I’m feeling awfully rebellious toward this industry lately. Terribly, awfully so. I’m just recovering from the dreaded “end-of-novel” blues, and as I awaken from that coma, I see rules all around me. “Don’t write a prologue“. “Don’t introduce characters from our world to another.” “Don’t stick that fork in that light socket.” You know the drill.
What irritates me so much is that when I started this whole thing, the rules became sacrosanct to me. I mean, don’t get me wrong, a lot of those rules have served me well, such as cutting down reliance on adverbs, learning to stop worrying and love the word said, and eliminating almost all exclamation points! Those are good rules. Rules for effective communication. They shall pry my Oxford comma from my cold, dead, festering hands, and yet I also stand by the fragment sentence when used by a character.
Two matters are really grinding my gizzard, though.
One is the proliferation of such rules as those listed above. Since when is writing a prologue illegal, if the prologue fits with the story and conveys useful information that can only be conveyed outside the context of the story (as the prologue in City of the Dead, you shall not have it!)? I’m sure some authors abuse it, but are we really going to throw out the recycling with the trash? There are a dozen other rules like this, as seen in this excellent post on IO9, but these rules just seem absurd to me. Cliches are cliches, but every story under the sun has been written in one form or another. Any author who tries to shape themselves to those “rules” does so at their own peril – true passion arises from writing the story that you want to write, that you feel. Obeying such transient nonsense is a good way to write by-the-numbers pap that might sell, but feel hollow. I don’t know, I just think people should seek to be leaders, not followers.
Two, and tied to point one, is an absolute rejection of stylistic choices that I’m witnessing. This isn’t a reviewer grouse in general, honest. I value reviewers/critics/book bloggers, even if I don’t agree with all their points. My biggest problem, however – and I haven’t seen this in just my work – is that grammar and style have become all mixed up. I’ve seen authors (and myself) dinged for offenses such as characters’ dialogue being grammatically incorrect. Or first-person narration featuring bad grammar. These aren’t errors – they are intentional choices.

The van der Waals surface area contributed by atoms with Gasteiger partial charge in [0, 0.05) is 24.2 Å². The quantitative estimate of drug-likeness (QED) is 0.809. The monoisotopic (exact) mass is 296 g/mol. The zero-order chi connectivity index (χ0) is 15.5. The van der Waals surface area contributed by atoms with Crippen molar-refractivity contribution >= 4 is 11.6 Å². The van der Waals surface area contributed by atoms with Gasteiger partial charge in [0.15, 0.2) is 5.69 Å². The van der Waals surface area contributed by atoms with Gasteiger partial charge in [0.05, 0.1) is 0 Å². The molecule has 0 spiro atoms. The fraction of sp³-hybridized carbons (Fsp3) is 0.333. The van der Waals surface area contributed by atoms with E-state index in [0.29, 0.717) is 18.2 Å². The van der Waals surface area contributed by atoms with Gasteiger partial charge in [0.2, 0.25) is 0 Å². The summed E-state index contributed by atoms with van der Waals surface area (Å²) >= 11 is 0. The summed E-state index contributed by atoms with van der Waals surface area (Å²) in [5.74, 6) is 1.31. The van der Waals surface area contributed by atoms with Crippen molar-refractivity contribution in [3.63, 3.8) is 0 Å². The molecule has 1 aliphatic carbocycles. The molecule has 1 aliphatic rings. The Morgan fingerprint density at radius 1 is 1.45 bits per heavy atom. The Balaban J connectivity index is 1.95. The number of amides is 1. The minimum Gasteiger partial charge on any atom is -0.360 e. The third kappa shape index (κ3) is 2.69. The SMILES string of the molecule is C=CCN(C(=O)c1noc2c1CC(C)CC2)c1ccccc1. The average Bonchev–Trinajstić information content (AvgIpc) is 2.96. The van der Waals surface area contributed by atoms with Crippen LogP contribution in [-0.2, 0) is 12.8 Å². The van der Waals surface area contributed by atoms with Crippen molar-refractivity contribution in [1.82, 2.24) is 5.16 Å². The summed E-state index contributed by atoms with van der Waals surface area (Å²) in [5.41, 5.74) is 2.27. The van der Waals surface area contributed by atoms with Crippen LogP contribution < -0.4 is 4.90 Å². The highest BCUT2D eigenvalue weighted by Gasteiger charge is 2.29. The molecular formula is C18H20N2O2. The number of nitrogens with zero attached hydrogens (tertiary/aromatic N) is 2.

I think the best way to explain is by saying that you can look at a character’s diction as the equivalent of a universe. You “world-build” that character’s style via their dialogue and/or narration, and it tells you quite a bit about their background, their internal world, and their influences. If my character is a gutter-punk artist who barely reads, she’s going to use incorrect grammar, it’s just a fact of life. I can use certain literary tricks to ease it and make it less annoying for the reader, but she’s going to screw up. The key here, though, is keeping the character’s speech consistent; like world-building, it becomes more about internal consistency than necessarily the rules of grammar.
This used to be an accepted method, and not that long ago. I read plenty of books from the 80s and 90s that used just such an approach, and they’ve obviously been a huge influence on me. When did readers start expecting dialogue to have perfect grammar? It sounds stilted and awkward to my ear. I just wish folks could open up their eyes/ears a little more. Rules. Bah!
On another note, it’s Audible Credit Day. You know what that means…
Note: This entry may have been written after fasting for a blood test, but any differences in my style are purely coincidental.